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Talanga P. Nefwani is originally from Mbanza Kongo, Angola. He studied in the U.S. and earned a bachelor of arts in psychology, a master’s degree in school administration, and a master’s degree of education. He is a former associate professor of teaching methodologies and teacher’s professional deontology at the Institut Pédagogique National, under the auspices of the Université Nationale du Zaire, Kinshasa, Republic of Zaire (today Université Pédagogique Nationale, Kinshasa, Democratic Republic of Congo). Nefwani was chargé adjoint for the Department of Education for the Front National for the Liberation of Angola. He was also a director for relief programs in Africa, particularly in Angola during the civil war, under African Christian Relief, an American non-profit organization.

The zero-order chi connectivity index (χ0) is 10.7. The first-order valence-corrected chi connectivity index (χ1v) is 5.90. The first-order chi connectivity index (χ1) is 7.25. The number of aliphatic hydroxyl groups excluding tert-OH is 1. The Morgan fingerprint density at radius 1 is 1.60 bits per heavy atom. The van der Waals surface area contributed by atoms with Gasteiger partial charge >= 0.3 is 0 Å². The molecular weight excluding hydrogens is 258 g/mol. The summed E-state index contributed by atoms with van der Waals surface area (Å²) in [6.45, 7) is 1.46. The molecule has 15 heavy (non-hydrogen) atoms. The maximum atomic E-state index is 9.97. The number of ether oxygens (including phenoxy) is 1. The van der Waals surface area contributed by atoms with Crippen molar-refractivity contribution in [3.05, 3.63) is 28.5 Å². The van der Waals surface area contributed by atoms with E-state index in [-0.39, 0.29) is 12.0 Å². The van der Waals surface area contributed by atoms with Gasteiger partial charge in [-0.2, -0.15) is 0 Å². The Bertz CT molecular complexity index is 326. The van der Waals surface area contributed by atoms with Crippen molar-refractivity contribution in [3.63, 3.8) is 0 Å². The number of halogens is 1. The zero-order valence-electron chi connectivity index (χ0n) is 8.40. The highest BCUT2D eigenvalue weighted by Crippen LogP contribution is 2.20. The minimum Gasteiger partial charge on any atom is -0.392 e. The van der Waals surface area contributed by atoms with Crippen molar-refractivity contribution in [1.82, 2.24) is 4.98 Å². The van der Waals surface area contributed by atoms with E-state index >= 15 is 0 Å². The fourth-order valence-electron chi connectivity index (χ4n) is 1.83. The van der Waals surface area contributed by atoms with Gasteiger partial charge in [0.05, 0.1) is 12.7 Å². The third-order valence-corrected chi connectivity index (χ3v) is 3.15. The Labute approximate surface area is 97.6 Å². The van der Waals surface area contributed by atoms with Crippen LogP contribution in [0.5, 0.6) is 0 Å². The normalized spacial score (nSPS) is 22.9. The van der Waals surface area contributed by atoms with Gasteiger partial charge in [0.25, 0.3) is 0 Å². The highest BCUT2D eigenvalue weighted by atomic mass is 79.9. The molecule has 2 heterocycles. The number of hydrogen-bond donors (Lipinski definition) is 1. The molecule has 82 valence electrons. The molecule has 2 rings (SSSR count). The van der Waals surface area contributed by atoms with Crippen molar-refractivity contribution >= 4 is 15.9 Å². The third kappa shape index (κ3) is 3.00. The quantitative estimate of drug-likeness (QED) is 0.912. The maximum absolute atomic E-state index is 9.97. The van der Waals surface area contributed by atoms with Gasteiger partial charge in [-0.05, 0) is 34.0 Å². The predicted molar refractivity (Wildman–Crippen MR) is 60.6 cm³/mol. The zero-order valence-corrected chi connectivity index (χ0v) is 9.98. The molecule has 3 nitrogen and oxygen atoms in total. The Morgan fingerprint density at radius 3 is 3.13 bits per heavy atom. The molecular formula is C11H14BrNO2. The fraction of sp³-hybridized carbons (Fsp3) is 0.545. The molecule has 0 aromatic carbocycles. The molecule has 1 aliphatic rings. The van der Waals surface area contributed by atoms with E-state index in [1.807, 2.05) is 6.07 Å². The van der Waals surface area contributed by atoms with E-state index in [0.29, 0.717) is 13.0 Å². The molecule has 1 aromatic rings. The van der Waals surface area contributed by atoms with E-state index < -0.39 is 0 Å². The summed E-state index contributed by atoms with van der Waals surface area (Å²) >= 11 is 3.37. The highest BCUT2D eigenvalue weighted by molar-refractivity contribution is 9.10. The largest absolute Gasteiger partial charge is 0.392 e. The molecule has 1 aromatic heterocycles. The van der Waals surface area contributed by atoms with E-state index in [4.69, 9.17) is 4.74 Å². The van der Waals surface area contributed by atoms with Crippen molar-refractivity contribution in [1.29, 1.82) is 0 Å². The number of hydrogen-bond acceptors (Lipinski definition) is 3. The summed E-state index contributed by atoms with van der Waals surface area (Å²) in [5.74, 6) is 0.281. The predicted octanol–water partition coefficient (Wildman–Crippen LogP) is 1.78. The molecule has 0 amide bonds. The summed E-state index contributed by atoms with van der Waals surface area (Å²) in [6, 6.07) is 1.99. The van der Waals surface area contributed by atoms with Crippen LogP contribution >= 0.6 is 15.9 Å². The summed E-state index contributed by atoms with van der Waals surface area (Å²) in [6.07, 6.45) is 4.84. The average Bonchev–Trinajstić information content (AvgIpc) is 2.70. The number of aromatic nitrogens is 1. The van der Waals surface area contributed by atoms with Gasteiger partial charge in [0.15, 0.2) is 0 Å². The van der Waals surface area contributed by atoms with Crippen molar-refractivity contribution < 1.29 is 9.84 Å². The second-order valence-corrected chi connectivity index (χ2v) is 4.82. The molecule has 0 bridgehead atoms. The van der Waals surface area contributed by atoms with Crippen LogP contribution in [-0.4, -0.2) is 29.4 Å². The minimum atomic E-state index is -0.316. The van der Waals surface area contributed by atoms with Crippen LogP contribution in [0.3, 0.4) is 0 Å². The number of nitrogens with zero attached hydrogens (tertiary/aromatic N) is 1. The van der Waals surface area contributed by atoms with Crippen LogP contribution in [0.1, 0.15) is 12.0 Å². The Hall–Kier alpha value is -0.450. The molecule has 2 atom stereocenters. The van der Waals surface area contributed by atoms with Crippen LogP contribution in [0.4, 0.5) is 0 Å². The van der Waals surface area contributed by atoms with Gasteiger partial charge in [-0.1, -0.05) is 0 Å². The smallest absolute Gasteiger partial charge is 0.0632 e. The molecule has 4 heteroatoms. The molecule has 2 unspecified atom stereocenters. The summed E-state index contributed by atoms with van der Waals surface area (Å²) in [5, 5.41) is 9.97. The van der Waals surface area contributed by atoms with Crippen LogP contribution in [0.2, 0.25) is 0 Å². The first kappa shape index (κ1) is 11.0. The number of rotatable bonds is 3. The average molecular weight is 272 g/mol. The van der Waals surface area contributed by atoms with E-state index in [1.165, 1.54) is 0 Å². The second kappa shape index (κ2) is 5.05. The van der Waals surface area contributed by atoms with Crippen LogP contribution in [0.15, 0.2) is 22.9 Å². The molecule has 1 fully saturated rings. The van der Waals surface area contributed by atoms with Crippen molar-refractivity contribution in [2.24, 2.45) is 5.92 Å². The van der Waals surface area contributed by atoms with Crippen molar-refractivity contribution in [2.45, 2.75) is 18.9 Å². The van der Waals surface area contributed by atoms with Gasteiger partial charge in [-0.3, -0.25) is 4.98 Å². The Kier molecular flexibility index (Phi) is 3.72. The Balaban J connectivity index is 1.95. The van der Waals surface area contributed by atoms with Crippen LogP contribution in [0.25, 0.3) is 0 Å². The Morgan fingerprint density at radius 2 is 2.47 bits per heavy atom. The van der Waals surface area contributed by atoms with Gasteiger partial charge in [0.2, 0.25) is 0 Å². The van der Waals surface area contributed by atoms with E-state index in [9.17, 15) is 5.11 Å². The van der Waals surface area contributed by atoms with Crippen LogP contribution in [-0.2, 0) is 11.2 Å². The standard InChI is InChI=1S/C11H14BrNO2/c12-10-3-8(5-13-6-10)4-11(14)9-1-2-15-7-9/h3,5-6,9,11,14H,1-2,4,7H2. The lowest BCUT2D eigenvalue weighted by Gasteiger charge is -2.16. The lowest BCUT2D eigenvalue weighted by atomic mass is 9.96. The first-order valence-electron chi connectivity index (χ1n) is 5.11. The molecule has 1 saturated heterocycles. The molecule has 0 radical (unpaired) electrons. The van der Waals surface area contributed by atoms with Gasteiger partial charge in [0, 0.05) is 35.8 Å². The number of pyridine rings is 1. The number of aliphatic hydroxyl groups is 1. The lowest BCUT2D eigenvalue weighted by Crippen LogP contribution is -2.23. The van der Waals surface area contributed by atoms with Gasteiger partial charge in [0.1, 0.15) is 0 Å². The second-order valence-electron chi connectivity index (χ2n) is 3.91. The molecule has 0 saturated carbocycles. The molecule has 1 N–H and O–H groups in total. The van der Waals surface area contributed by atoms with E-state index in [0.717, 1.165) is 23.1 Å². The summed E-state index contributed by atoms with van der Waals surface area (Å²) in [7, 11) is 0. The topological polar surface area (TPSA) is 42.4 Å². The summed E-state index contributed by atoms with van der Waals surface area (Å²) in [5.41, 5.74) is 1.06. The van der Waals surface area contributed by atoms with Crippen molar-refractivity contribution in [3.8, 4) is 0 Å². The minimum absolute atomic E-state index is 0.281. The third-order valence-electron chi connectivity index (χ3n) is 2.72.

Since the 15th century, history has revealed a systematic dismantling of African history and culture, with changes and distortions of names, theft of art and artifacts, and, most importantly, the imposition of Christianity on the African continent. This, coupled with the devastating effects of colonization, slavery, and other European oppressive systems, has resulted in an identity crisis among black Africans. In Identity Problems of Black Africans, Talanga P. Nefwani addresses this enormous problem. Yet he holds out hope and conviction that when black Africans learn about their glorious history, they can speak with pride and dignity to restore their African identity and spirituality-and preserve the integrity of their cultural heritage. It is a challenging time for black Africans to stand up for their inalienable human rights; to define and protect their cultural and personal identity. The author invites black Africans to think differently, unite their efforts, and adopt the ideologies of Négritude, Pan-Africanism, and Afrocentrism to overcome the psychological warfare launched by Europeans to subdue black Africans forever.